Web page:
Applying for jobs is a lot like dating: It’s a draining, often-embarrassing process that requires a lot of effort for minimal return that stretches your small talk muscles to the max. Read the situation wrong and you will find yourself locked in a horrendously unpleasant situation that you can’t escape without upending your life, so instead you try to make it work by pretending that certain important things (sex, paid time off) were actually never something you cared about.
If you are perpetually single, it can be tempting to jump into a relationship with the first person who laughs at the pun in your Tinder bio; if you’re unemployed, any job offer starts to look like the beginnings of a beautiful long term relationship. Despite how desperate you are for a steady work, experts say it’s OK — and often, encouraged — to turn down a job offer until the right thing comes along. Just like the decision to make things official with your internet date, the trick is to know the warning signs, and to know how to reject it politely so your name isn’t forever passed around as an unhireable, undateable mess.
You don’t owe anyone anything
It feels good to be courted, to be wanted, to be paraded around on a tour of a workplace and feel like you’re being wooed into the proverbial cubicle sack. But just like in dating, or with anyone who tries to flirt with you on Twitter, ever, remember: You don’t owe anyone anything.
Jodi Glickman, CEO and founder of professional development firm Great on the Job, said young people particularly fall into this trap of feeling obligated to take a job offer after going through a rigorous application and screening process.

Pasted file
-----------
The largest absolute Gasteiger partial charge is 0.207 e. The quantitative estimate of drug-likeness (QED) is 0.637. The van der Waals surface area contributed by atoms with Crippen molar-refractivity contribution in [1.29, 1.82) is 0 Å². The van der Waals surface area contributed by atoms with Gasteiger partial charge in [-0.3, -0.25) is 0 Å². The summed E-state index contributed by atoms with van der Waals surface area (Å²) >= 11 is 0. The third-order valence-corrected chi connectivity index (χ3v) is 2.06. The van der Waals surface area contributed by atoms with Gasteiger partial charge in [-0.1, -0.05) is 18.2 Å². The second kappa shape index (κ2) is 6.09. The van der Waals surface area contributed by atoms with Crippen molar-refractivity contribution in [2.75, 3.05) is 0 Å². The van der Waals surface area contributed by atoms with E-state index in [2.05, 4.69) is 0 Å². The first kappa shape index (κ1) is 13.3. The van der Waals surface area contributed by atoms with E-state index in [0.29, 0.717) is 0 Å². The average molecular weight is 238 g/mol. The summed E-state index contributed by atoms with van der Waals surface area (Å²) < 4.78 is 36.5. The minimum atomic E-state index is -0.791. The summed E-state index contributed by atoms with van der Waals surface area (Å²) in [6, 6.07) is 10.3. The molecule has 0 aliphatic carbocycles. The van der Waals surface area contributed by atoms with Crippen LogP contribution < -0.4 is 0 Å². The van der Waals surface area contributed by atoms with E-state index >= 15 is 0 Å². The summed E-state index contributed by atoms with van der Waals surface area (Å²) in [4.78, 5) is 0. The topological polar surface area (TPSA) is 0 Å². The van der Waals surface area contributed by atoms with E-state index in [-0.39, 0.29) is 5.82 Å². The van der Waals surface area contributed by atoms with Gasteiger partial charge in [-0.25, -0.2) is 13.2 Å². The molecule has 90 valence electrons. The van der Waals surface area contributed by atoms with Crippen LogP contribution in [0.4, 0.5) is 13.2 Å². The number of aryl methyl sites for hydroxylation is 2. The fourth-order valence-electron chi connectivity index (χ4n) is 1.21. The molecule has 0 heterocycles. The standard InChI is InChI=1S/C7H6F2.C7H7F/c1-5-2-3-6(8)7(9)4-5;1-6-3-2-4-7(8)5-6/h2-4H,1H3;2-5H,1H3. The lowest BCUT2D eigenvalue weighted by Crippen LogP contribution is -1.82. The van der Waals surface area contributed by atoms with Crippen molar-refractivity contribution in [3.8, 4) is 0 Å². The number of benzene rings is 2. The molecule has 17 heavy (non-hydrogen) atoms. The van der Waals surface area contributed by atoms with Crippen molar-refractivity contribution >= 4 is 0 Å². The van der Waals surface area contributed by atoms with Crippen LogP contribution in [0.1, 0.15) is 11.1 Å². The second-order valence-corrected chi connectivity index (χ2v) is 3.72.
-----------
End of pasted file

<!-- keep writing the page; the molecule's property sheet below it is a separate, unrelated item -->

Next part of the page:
“It’s amazing to me always the sense of loyalty you feel right away from a job offer, but it is a courting system, it’s a dating game,” she said. “You are evaluating the employer as much as they are evaluating you.”
The goal is to get into the driver’s seat—being offered the job—and then make the decision. It’s always OK to say no, she said.
“It doesn’t mean you’re a bad person, it doesn’t mean you presented yourself under false pretenses,” she said. “You have every right to work really hard to get them to love you and get that offer and then decide whether or not that’s where you want to be.”
Warning signs to watch for
Keep your eyes and ears peeled throughout the interview process and read the job offer carefully for warning signs that should set off red alarms in your brain that this probably isn’t the job for you. Consider these the “sleeps on a mattress on the floor” of job offer red flags.
Look for discrepancies between the job you were applying for and the one you were offered. If the salary or benefit packages don’t match what you expected, or their description of company culture seems out of sync with what you observed with your own eyes, you should consider rejecting the offer, said Dr. Michael McCutcheon, a life coach and psychologist with Wanderlust Careers.
“This is a major warning sign that you [may be] entering a bait-and-switch relationship,” he said. A common one he cited is when a company promotes a “fun” office culture but your visit to the office reveals a zombie-filled cubicle wasteland where the fun is limited to flavored coffee creams. “It’s probably better to nip it in the bud and hold out for some places that gives you exactly what they promised they would.”
“If no respect, you must reject”
Being constantly ghosted, stood up or jerked around is not something you should ever tolerate in dating. The same goes for job offers. If your interviews keep getting rescheduled or company reps miss scheduled appointments or calls, take the hint, McCutcheon said. Similarly, if the company changes its job offer or can’t handle your reasonable conditions for employment—like necessary time off to deal with a sick family member—you’re not going to start out on the right foot.